God’s Law asked the people to bring their firstborn cattle and their firstfruits, the best of what God had given to them. But that seemed a bit too much to ask, and so the people had gotten into the habit of bringing the worst they had so they could keep the best for themselves. According to Malachi, farmers were showing up at the temple with three-legged lambs and blind calves and cows suffering from hoof-and-mouth. When the priests would ask, “Is this the best that you have to offer up to your God,” with a wink and a smirk the people would reply, “Yup! Sure is!” and the priest would let them get away with it.
But with biting sarcasm, Malachi reminds the people that they would never treat anyone else in their lives the way they were treating Almighty God. If your boss came over for dinner one evening and asked for a porterhouse steak, would you dish up some of the beef suet you were saving for your bird feeder? If the Persian governor asked you to pay taxes in the form of some vegetables from your garden, would you dare to bring the governor only the wormy tomatoes and the stunted ears of corn?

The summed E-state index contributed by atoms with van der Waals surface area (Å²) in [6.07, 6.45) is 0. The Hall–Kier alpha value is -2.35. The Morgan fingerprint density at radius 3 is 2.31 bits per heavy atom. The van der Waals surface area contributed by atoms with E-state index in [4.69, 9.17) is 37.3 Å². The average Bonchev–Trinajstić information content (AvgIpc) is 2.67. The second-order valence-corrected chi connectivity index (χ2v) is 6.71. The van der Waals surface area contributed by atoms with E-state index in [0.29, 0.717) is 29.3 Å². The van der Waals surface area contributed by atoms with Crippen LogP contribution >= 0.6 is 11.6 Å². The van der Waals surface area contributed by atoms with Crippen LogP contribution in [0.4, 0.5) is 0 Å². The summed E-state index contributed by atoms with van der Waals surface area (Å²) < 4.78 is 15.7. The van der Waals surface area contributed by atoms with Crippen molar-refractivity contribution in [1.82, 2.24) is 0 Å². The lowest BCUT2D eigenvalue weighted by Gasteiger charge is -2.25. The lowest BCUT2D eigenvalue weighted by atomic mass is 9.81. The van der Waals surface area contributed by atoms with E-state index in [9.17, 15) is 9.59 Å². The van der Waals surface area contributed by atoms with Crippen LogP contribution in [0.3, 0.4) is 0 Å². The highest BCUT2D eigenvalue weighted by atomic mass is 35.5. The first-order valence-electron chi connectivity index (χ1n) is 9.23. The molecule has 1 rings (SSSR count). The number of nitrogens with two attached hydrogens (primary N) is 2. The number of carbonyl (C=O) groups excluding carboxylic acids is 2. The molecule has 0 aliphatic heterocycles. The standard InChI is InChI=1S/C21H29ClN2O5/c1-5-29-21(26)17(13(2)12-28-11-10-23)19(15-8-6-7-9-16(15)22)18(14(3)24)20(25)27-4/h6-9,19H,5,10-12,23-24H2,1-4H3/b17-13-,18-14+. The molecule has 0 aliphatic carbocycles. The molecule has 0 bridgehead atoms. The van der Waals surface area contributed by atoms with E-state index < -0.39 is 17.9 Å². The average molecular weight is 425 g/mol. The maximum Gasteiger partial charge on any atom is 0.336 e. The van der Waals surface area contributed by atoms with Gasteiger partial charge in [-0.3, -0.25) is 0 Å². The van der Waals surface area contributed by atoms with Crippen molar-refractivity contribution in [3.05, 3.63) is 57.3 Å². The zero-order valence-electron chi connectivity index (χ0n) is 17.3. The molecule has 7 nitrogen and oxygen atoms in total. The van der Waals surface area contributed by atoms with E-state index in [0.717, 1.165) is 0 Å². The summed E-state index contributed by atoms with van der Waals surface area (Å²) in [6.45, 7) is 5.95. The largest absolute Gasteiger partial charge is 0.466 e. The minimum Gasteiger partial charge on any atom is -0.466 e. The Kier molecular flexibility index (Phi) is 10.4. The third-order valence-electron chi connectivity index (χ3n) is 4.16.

Of course not! So Malachi’s burning question was “How come you treat other people more respectfully than God!?” The Israelites were holding back from God. They were feathering their own nests and padding their own bank accounts first, bringing to God whatever was leftover. But to Malachi’s way of thinking, that merely reflected the more distressing fact that God was not looming very large on the horizon of people’s imaginations.